Home Office in major U turn agrees to Article 3-compliant investigation by PPO into abuse at Brook House IRC

The Home Office have backed down and agreed to the appointment of the Prisons and Probation Ombudsman (PPO) to undertake a bespoke and independent Article 3 ECHR-compliant investigation into abuse of detainees at Brook House Immigration Removal Centre (IRC) exposed by a BBC Panorama documentary in September 2017.

The decision to order an independent investigation into abuse at Brook House IRC represents a major U-turn by the Home Office and came about following a legal challenge by two men detained at Brook House.

Judicial Review proceedings were brought by MA and BB, who featured prominently on a documentary by BBC Panorama, “Undercover: Britain’s Immigration Secrets”, broadcast on 4 September 2017. The undercover footage from the documentary revealed extensive physical and verbal abuse of detainees by officers,  including racist abuse and an officer strangling a detainee and threatening to put him “to sleep” before detention and healthcare staff conspired to cover it up.

In the wake of the documentary, MA and BB requested that the Home Office institute an independent inquiry to investigate the credible evidence of inhuman and degrading treatment in breach of Article 3 of the European Convention on Human Rights (ECHR). The detainees’ case was that a review was needed of the systemic and institutional failings of the Home Office and G4S’s running of detention centres as well as the indications of racism, and a cultural indifference to human suffering that allowed such abuse of detainees and their welfare to be placed at such risk.

The Home Office in response repeatedly refused to initiate an independent inquiry, claiming that the current mechanisms in place were sufficient to meet their duties under Article 3.

Judicial Review proceedings were brought by MA and BB against the Home Office for their failure to institute an Article 3-compliant inquiry. Permission to proceed with the claim was granted by the High Court at a hearing on 22 May 2018 and a final hearing was listed for 17-18 October. The Equality and Human Rights Commission (EHRC) were granted permission to intervene after expressing their own concerns that the Home Office were not acting in compliance with their duties under Article 3.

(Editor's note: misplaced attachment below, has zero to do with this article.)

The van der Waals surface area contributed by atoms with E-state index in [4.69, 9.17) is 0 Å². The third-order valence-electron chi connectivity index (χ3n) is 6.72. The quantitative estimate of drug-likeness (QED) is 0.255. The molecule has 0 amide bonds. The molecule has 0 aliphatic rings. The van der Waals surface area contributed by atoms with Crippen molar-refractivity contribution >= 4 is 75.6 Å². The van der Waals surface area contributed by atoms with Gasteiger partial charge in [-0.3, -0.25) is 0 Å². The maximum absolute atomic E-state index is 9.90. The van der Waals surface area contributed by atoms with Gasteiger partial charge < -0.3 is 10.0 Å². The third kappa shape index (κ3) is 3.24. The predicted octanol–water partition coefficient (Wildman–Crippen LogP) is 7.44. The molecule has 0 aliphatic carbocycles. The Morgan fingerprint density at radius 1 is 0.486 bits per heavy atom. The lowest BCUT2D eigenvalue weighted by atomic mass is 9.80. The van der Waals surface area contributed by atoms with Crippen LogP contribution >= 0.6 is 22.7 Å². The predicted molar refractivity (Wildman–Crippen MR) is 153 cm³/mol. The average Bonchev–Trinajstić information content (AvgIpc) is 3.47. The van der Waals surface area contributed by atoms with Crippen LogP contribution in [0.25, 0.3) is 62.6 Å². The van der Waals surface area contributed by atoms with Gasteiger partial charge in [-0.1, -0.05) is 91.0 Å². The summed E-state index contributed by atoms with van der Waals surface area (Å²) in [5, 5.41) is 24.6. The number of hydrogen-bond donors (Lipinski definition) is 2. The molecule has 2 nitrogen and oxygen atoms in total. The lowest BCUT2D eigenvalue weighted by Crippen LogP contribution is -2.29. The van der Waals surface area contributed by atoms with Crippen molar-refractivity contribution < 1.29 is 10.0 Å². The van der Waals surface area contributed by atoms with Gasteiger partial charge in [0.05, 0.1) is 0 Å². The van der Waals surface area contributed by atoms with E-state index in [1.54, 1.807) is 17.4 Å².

The Home Office vigorously defended their position throughout the proceedings. However, less than four weeks before the final hearing, in a major U-turn, the Home Office confirmed that they had reversed their position and that a request had been made to the PPO to undertake “a dedicated bespoke independent Article 3 compliant investigation”. This will be the first investigation of its type into immigration detention for over 13 years.

The Judicial Review proceedings have been adjourned until the end of November whilst decisions are taken on what the investigation will cover, what powers the PPO will have and the involvement of the victims of the Brook House abuse. Both MA and BB have repeatedly urged the Home Office to ensure that this investigation is meaningful and effective, with public, oral hearings, proper questioning of witnesses, and substantive involvement for victims. Without such measures, the victims and the wider public will be doubly failed: by the abuse that occurred, and the inadequacy of the Home Office’s response.

Joanna Thomson, a Partner and Solicitor at Deighton Pierce Glynn (DPG) Solicitors, who represented BB, had the following to say:

“Panorama revealed shocking deliberate abuse of detainees by detention staff. And that was probably only the tip of the ice berg. Staff were shown bragging about how they mistreated vulnerable detainees and how they cover up the evidence. It is shameful that it has taken the government over a year to concede that this investigation is needed and it is imperative that the Home Office now acts quickly to give the PPO the powers needed to make this investigation effective.”  

James Wilson, Director of Gatwick Detainees Welfare Group (GDWG), a charity that visits and supports detainees at Brook House, said as follows:

We greatly welcome the announcement of this investigation.  We hope that this inquiry provides a thorough exploration of the circumstances that led to the horrific scenes captured by Panorama.  It is vital, too, that this process examines the widespread and serious structural failings of the immigration detention system in the UK as a whole, not least the fundamental injustice of indefinite detention itself.”

BB was represented by Joanna Thomson and Mark Hylands of DPG Solicitors. They instructed Nick Armstrong of Matrix Chambers and Jesse Nicholls of Doughty Street Chambers.

You can view the full press release about the case here. For further press coverage, please see Diane Taylor’s publication in the Guardian here and by the BBC here.